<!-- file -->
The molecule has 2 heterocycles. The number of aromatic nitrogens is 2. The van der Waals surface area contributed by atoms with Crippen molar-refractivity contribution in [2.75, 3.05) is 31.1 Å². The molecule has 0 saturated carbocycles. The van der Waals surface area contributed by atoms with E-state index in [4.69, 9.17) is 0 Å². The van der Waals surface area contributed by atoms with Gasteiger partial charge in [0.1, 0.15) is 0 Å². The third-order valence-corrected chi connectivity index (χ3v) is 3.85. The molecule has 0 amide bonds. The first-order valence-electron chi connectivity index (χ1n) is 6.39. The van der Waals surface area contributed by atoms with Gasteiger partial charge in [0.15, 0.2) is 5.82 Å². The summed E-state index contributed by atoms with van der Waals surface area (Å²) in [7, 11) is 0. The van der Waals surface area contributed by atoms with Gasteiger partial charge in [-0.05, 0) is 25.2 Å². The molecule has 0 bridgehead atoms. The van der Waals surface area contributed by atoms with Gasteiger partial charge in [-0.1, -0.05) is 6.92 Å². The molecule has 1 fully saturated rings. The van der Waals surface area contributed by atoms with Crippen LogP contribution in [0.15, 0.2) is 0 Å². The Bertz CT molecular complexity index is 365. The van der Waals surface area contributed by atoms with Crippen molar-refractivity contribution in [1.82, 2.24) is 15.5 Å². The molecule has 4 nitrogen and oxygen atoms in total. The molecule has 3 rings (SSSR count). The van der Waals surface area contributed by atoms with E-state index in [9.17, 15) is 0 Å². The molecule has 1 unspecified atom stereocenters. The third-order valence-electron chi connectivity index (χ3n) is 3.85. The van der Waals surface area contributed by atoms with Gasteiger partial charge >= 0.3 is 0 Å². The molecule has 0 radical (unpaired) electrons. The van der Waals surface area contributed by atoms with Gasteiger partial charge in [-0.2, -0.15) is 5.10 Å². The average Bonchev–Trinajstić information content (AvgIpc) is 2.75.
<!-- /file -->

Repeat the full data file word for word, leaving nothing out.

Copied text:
The molecule has 2 heterocycles. The number of aromatic nitrogens is 2. The van der Waals surface area contributed by atoms with Crippen molar-refractivity contribution in [2.75, 3.05) is 31.1 Å². The molecule has 0 saturated carbocycles. The van der Waals surface area contributed by atoms with E-state index in [4.69, 9.17) is 0 Å². The van der Waals surface area contributed by atoms with Gasteiger partial charge in [0.1, 0.15) is 0 Å². The third-order valence-corrected chi connectivity index (χ3v) is 3.85. The molecule has 0 amide bonds. The first-order valence-electron chi connectivity index (χ1n) is 6.39. The van der Waals surface area contributed by atoms with Gasteiger partial charge in [0.15, 0.2) is 5.82 Å². The summed E-state index contributed by atoms with van der Waals surface area (Å²) in [7, 11) is 0. The van der Waals surface area contributed by atoms with Gasteiger partial charge in [-0.05, 0) is 25.2 Å². The molecule has 0 bridgehead atoms. The van der Waals surface area contributed by atoms with Gasteiger partial charge in [-0.1, -0.05) is 6.92 Å². The molecule has 1 fully saturated rings. The van der Waals surface area contributed by atoms with Crippen LogP contribution in [0.15, 0.2) is 0 Å². The Bertz CT molecular complexity index is 365. The van der Waals surface area contributed by atoms with Crippen molar-refractivity contribution in [1.82, 2.24) is 15.5 Å². The molecule has 4 nitrogen and oxygen atoms in total. The molecule has 3 rings (SSSR count). The van der Waals surface area contributed by atoms with E-state index in [9.17, 15) is 0 Å². The molecule has 1 unspecified atom stereocenters. The third-order valence-electron chi connectivity index (χ3n) is 3.85. The van der Waals surface area contributed by atoms with Gasteiger partial charge >= 0.3 is 0 Å². The molecule has 0 radical (unpaired) electrons. The van der Waals surface area contributed by atoms with Gasteiger partial charge in [-0.2, -0.15) is 5.10 Å². The average Bonchev–Trinajstić information content (AvgIpc) is 2.75.